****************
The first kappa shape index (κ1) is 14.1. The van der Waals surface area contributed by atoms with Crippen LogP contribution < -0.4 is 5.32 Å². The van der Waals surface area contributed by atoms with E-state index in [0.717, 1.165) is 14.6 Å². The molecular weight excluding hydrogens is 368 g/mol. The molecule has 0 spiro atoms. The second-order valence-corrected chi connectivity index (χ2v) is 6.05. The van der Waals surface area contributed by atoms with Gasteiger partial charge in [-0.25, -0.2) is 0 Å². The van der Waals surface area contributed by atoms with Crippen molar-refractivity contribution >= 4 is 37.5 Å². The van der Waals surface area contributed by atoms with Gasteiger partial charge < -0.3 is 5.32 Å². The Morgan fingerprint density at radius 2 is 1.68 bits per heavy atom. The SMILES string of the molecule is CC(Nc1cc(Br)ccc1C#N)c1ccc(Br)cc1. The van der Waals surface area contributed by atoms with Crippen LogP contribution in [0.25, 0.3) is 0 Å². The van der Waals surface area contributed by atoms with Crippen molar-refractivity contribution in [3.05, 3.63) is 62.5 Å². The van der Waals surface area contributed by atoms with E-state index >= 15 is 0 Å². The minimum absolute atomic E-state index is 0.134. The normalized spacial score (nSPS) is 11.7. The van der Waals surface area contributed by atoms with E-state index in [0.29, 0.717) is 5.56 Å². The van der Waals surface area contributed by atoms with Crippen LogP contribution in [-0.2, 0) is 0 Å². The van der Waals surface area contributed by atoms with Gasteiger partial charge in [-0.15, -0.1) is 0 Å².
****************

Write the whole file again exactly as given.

The first kappa shape index (κ1) is 14.1. The van der Waals surface area contributed by atoms with Crippen LogP contribution < -0.4 is 5.32 Å². The van der Waals surface area contributed by atoms with E-state index in [0.717, 1.165) is 14.6 Å². The molecular weight excluding hydrogens is 368 g/mol. The molecule has 0 spiro atoms. The second-order valence-corrected chi connectivity index (χ2v) is 6.05. The van der Waals surface area contributed by atoms with Gasteiger partial charge in [-0.25, -0.2) is 0 Å². The van der Waals surface area contributed by atoms with Crippen molar-refractivity contribution >= 4 is 37.5 Å². The van der Waals surface area contributed by atoms with Gasteiger partial charge < -0.3 is 5.32 Å². The Morgan fingerprint density at radius 2 is 1.68 bits per heavy atom. The SMILES string of the molecule is CC(Nc1cc(Br)ccc1C#N)c1ccc(Br)cc1. The van der Waals surface area contributed by atoms with Crippen LogP contribution in [0.25, 0.3) is 0 Å². The van der Waals surface area contributed by atoms with Crippen molar-refractivity contribution in [3.05, 3.63) is 62.5 Å². The van der Waals surface area contributed by atoms with E-state index >= 15 is 0 Å². The minimum absolute atomic E-state index is 0.134. The normalized spacial score (nSPS) is 11.7. The van der Waals surface area contributed by atoms with E-state index in [0.29, 0.717) is 5.56 Å². The van der Waals surface area contributed by atoms with Crippen LogP contribution in [-0.2, 0) is 0 Å². The van der Waals surface area contributed by atoms with Gasteiger partial charge in [-0.15, -0.1) is 0 Å².